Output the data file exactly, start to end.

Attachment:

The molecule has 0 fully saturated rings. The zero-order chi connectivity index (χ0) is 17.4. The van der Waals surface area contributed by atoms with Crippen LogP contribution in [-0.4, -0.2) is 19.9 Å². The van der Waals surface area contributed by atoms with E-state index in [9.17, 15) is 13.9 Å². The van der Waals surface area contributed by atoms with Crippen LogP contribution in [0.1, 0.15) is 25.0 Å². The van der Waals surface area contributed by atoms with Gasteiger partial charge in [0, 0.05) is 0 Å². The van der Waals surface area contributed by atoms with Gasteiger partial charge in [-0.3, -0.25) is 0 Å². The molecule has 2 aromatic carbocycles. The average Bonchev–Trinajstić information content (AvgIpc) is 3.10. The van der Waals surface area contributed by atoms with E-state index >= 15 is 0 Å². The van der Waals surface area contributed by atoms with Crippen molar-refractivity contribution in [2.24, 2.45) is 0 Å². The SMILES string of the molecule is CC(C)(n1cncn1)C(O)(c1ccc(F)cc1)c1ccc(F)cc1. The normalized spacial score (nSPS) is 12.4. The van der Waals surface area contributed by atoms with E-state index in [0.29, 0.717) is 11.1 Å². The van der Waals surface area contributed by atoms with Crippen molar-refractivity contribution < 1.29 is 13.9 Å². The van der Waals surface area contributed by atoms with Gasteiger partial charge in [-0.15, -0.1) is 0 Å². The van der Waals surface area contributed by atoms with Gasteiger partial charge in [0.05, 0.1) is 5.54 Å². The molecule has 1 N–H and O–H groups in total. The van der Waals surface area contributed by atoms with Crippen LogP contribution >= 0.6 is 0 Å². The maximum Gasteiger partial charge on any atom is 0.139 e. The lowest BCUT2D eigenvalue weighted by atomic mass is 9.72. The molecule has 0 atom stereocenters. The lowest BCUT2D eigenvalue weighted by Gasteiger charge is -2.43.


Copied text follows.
The molecule has 0 fully saturated rings. The zero-order chi connectivity index (χ0) is 17.4. The van der Waals surface area contributed by atoms with Crippen LogP contribution in [-0.4, -0.2) is 19.9 Å². The van der Waals surface area contributed by atoms with E-state index in [9.17, 15) is 13.9 Å². The van der Waals surface area contributed by atoms with Crippen LogP contribution in [0.1, 0.15) is 25.0 Å². The van der Waals surface area contributed by atoms with Gasteiger partial charge in [0, 0.05) is 0 Å². The van der Waals surface area contributed by atoms with Gasteiger partial charge in [-0.3, -0.25) is 0 Å². The molecule has 2 aromatic carbocycles. The average Bonchev–Trinajstić information content (AvgIpc) is 3.10. The van der Waals surface area contributed by atoms with E-state index >= 15 is 0 Å². The van der Waals surface area contributed by atoms with Crippen molar-refractivity contribution in [2.24, 2.45) is 0 Å². The SMILES string of the molecule is CC(C)(n1cncn1)C(O)(c1ccc(F)cc1)c1ccc(F)cc1. The normalized spacial score (nSPS) is 12.4. The van der Waals surface area contributed by atoms with E-state index in [0.29, 0.717) is 11.1 Å². The van der Waals surface area contributed by atoms with Crippen molar-refractivity contribution < 1.29 is 13.9 Å². The van der Waals surface area contributed by atoms with Gasteiger partial charge in [-0.15, -0.1) is 0 Å². The van der Waals surface area contributed by atoms with Gasteiger partial charge in [0.05, 0.1) is 5.54 Å². The molecule has 1 N–H and O–H groups in total. The van der Waals surface area contributed by atoms with Crippen LogP contribution >= 0.6 is 0 Å². The maximum Gasteiger partial charge on any atom is 0.139 e. The lowest BCUT2D eigenvalue weighted by atomic mass is 9.72. The molecule has 0 atom stereocenters. The lowest BCUT2D eigenvalue weighted by Gasteiger charge is -2.43.